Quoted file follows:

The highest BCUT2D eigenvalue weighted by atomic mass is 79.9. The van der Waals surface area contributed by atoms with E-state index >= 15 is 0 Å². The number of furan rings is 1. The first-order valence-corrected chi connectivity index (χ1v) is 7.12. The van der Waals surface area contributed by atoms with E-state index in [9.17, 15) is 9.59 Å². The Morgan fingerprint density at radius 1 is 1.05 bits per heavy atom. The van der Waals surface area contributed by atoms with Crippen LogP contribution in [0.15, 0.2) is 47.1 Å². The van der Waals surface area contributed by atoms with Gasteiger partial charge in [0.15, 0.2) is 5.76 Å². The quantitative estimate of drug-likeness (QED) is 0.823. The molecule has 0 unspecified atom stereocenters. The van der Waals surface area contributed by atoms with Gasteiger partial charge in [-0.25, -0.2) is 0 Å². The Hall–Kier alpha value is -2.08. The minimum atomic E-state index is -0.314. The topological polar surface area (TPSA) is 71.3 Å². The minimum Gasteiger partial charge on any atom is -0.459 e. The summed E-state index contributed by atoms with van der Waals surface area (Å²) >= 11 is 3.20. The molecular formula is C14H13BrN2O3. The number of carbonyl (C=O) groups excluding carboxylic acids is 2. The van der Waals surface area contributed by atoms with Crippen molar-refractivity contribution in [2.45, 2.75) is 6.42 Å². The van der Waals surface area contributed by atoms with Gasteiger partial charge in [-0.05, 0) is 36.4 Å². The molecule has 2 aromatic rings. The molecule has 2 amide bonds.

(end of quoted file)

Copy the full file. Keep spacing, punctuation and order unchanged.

The highest BCUT2D eigenvalue weighted by atomic mass is 79.9. The van der Waals surface area contributed by atoms with E-state index >= 15 is 0 Å². The number of furan rings is 1. The first-order valence-corrected chi connectivity index (χ1v) is 7.12. The van der Waals surface area contributed by atoms with E-state index in [9.17, 15) is 9.59 Å². The Morgan fingerprint density at radius 1 is 1.05 bits per heavy atom. The van der Waals surface area contributed by atoms with Crippen LogP contribution in [0.15, 0.2) is 47.1 Å². The van der Waals surface area contributed by atoms with Gasteiger partial charge in [0.15, 0.2) is 5.76 Å². The quantitative estimate of drug-likeness (QED) is 0.823. The molecule has 0 unspecified atom stereocenters. The van der Waals surface area contributed by atoms with Gasteiger partial charge in [-0.25, -0.2) is 0 Å². The Hall–Kier alpha value is -2.08. The minimum atomic E-state index is -0.314. The topological polar surface area (TPSA) is 71.3 Å². The minimum Gasteiger partial charge on any atom is -0.459 e. The summed E-state index contributed by atoms with van der Waals surface area (Å²) >= 11 is 3.20. The molecular formula is C14H13BrN2O3. The number of carbonyl (C=O) groups excluding carboxylic acids is 2. The van der Waals surface area contributed by atoms with Crippen molar-refractivity contribution in [2.45, 2.75) is 6.42 Å². The van der Waals surface area contributed by atoms with Gasteiger partial charge in [-0.05, 0) is 36.4 Å². The molecule has 2 aromatic rings. The molecule has 2 amide bonds.